So there I was, gingerly studying architecture in the hopes of one day helping rebuild the city (rumours that a local cabal of intensely purist architects was having ugly buildings selectively blown up remain unproven). The civil war erupted again a few weeks after I graduated, and I was evacuated out from the beach down the road from our apartment on a sunny but sad day in February, 1984, by the Marine Corp's 22nd Amphibious Unit on board a Chinook helicopter, to whom I'll be eternally grateful (the Marines, not the chopper).

I ended up in London, where I joined a small architecture practice. The architecture scene in Europe was pretty bleak at that time, so I decided to explore other career options. I got an MBA at INSEAD in Fontainebleau, France, and joined an investment bank, selling gold-linked convertibles and other far less exotic financial instruments, surrounded by Gekko wannabes and hating waking up every day. In fairness, I have to credit those 'wilderness' years with one wonderful thing: meeting my gorgeous wife, who tolerated my exhausting yearnings for something more fulfilling and eventually gave me two incredible daughters.

I left the glamorous (at the time, anyway) world of investment banking after three years to return to my creative roots. I bounced around for a while, trying different things, and during a business trip to the Bahamas (don't ask), I met a banker who dabbled in the film business. I've always been a film geek and harbored a burning desire to make movies, so at dinner one night, I bounced an idea off him, and the idea struck a chord. I had a new partner, and we agreed to develop my idea into a screenplay -- by hiring a professional screenwriter he'd worked with.

Several conference calls later, the outlines coming back from Los Angeles weren't what I had in mind. I offered to write an outline myself. When I faxed my notes to my partner (yes, this was in the early 90s, long before email), he called me up and said, "Our man in L.A. isn't going to write this movie for us. You are. You're a writer."

So I did. And it got shortlisted for the Fulbright Fellowship in Screenwriting award, which I had to apply for under a friend's name (I wasn't eligible, but that's another long story). My next script, a semi-autobiographical screenplay about my college years during the war, was also nominated for the award a year later. Then the next year, in 1995, I optioned the film rights to Melvyn Bragg's novel, THE MAID OF BUTTERMERE and wrote the adaptation myself while completing an original screenplay called... THE LAST TEMPLAR. Buttermere found its way to Robert DeNiro, who announced in Variety that he would be producing it and playing the lead. The Last Templar... well, if you're reading this, you know that after ten years or so, it managed the quantum leap off my laptop's hard drive and into novel form, but that's a longer story, one I'll go through in a separate post...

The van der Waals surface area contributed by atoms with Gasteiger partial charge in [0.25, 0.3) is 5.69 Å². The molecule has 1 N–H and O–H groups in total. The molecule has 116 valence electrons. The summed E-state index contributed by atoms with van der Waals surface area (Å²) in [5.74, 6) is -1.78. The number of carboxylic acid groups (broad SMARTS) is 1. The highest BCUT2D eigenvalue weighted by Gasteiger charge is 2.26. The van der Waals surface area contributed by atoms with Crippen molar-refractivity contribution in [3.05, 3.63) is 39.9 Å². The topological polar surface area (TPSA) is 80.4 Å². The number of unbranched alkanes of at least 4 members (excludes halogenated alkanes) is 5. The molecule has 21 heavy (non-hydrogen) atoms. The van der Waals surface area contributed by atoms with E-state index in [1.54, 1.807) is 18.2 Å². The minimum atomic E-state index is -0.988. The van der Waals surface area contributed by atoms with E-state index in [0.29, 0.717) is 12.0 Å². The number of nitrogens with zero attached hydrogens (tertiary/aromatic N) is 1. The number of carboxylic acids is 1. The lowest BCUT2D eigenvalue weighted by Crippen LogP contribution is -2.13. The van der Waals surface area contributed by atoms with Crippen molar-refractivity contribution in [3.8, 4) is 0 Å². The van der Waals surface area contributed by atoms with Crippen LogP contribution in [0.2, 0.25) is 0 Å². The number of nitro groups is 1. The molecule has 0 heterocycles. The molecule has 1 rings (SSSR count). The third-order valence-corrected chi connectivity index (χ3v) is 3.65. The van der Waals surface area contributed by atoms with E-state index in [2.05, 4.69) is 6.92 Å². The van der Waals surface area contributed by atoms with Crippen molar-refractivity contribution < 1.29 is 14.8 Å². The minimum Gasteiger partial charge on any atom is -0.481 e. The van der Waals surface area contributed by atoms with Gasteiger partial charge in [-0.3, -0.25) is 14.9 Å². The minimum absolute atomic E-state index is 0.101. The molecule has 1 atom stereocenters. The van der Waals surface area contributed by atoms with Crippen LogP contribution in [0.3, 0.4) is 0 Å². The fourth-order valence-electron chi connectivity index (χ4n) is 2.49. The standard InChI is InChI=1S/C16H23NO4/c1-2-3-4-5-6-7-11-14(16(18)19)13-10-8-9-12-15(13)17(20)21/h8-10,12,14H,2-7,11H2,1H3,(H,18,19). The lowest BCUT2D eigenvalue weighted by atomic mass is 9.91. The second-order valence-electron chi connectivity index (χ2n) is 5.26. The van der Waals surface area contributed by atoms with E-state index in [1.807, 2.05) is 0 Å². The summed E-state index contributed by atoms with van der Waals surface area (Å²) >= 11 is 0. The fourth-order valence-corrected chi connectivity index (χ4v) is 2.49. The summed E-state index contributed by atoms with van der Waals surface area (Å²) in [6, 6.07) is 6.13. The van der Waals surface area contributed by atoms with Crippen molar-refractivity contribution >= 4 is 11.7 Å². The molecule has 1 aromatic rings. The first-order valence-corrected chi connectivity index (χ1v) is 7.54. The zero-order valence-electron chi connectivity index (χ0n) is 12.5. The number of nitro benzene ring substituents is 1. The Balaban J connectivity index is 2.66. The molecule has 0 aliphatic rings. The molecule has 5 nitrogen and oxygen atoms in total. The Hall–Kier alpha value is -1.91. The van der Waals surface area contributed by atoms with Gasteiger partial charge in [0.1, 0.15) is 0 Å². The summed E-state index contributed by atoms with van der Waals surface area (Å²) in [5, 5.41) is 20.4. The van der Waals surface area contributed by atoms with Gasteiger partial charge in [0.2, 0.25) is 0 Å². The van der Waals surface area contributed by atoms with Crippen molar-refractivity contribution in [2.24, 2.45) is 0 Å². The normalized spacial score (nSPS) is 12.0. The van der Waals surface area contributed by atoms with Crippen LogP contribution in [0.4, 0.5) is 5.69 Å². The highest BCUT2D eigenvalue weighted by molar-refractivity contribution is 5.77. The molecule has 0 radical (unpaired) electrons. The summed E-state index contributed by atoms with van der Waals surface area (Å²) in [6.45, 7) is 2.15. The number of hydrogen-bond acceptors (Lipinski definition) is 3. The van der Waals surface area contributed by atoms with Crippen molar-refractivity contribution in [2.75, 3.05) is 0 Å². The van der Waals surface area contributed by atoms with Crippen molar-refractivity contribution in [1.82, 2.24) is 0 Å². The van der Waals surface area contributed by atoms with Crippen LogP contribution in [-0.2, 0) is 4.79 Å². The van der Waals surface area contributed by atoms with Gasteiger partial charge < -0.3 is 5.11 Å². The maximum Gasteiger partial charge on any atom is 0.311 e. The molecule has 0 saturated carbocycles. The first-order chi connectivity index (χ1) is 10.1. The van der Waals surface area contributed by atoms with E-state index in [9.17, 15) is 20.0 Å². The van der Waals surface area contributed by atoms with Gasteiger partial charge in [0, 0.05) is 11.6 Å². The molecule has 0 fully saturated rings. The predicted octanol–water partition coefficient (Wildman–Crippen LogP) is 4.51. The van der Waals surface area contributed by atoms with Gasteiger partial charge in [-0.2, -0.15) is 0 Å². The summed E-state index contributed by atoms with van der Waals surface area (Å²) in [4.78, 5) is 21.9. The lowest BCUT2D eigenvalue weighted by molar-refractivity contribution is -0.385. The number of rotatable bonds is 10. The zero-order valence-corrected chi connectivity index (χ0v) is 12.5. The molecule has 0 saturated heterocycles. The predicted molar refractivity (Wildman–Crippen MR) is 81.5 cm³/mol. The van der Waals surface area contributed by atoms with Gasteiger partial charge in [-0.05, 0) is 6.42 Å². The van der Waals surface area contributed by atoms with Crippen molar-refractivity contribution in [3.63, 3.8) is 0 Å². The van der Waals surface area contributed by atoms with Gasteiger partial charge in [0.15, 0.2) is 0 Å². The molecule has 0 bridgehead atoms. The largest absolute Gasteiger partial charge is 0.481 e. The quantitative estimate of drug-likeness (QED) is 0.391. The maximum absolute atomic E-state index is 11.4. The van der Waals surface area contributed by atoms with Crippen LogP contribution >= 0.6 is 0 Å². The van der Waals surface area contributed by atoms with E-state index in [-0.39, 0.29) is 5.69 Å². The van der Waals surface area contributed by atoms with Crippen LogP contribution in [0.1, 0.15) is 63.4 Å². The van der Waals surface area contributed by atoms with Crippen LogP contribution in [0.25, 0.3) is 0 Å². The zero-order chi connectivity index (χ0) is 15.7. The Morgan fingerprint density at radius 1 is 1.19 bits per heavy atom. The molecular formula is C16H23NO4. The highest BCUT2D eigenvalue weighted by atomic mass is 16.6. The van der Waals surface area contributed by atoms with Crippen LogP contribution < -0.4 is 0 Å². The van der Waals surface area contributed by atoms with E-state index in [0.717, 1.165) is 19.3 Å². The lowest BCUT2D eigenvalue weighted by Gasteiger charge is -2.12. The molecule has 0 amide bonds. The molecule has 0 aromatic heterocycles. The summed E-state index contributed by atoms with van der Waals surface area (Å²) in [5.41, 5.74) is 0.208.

Since then, and after working as a screenwriter and a producer on shows like the BBC series Spooks, (MI-5 in the US), I'm now solely focused on the novels, the fifth of which is THE DEVIL'S ELIXIR.

And that's about it... Thanks for taking the time to explore my ramblings, and if you do pick up one of my books, I hope you have a blast reading it. And let me know-connect with me on facebook on my Official Fan Page (and NOT on one of the others that I don't manage!). Enjoy!

Customer Reviews

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Most Helpful Customer Reviews

178 of 199 people found the following review helpful By Scott Goodwin on January 24, 2006
Format: Hardcover
I got this book based on the premise and was initially engaged. Early on, the action moved briskly enough that I was willing to overlook its faults: The prose was flowery and cliched, the characters a little one-dimensional. Think of the genre featuring the 'brilliant, beautiful headstrong ' and you've got it down pat.

Not surprisingly, there's also the 'gifted-but-haunted-by-past-demons' FBI agent' and the associated cast of stock characters.

Of course, nobody acts remotely like a real person and a series of unrealistic actions mixed with coincidences keep them all moving toward the inevitable conclusion.

That said, I initially enjoyed it in spite of it faults and found it well paced. Eventually, though, it bogs down in a love story and its need to connect the dots with lengthy historical backstory.

I wish I'd liked it better...
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62 of 72 people found the following review helpful By Brian Baker VINE VOICE on January 22, 2006
Format: Hardcover